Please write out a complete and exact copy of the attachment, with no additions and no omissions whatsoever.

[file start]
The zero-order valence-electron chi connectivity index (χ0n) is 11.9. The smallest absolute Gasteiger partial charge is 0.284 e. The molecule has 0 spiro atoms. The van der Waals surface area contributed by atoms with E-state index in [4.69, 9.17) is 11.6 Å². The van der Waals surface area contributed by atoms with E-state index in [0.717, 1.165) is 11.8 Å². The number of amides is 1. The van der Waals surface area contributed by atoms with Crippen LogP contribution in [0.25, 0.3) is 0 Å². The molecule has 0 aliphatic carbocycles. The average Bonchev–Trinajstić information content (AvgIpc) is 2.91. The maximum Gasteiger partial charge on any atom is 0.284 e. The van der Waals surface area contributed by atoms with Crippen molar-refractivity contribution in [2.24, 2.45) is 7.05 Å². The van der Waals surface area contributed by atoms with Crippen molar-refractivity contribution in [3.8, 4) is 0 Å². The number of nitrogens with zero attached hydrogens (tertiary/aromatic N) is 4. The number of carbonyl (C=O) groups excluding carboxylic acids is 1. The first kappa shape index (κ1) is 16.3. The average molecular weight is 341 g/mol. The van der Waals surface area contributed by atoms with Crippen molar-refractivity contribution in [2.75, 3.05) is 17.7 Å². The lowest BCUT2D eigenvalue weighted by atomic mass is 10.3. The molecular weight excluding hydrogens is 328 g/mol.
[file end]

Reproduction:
The zero-order valence-electron chi connectivity index (χ0n) is 11.9. The smallest absolute Gasteiger partial charge is 0.284 e. The molecule has 0 spiro atoms. The van der Waals surface area contributed by atoms with E-state index in [4.69, 9.17) is 11.6 Å². The van der Waals surface area contributed by atoms with E-state index in [0.717, 1.165) is 11.8 Å². The number of amides is 1. The van der Waals surface area contributed by atoms with Crippen LogP contribution in [0.25, 0.3) is 0 Å². The molecule has 0 aliphatic carbocycles. The average Bonchev–Trinajstić information content (AvgIpc) is 2.91. The maximum Gasteiger partial charge on any atom is 0.284 e. The van der Waals surface area contributed by atoms with Crippen molar-refractivity contribution in [2.24, 2.45) is 7.05 Å². The van der Waals surface area contributed by atoms with Crippen molar-refractivity contribution in [3.8, 4) is 0 Å². The number of nitrogens with zero attached hydrogens (tertiary/aromatic N) is 4. The number of carbonyl (C=O) groups excluding carboxylic acids is 1. The first kappa shape index (κ1) is 16.3. The average molecular weight is 341 g/mol. The van der Waals surface area contributed by atoms with Crippen molar-refractivity contribution in [2.75, 3.05) is 17.7 Å². The lowest BCUT2D eigenvalue weighted by atomic mass is 10.3. The molecular weight excluding hydrogens is 328 g/mol.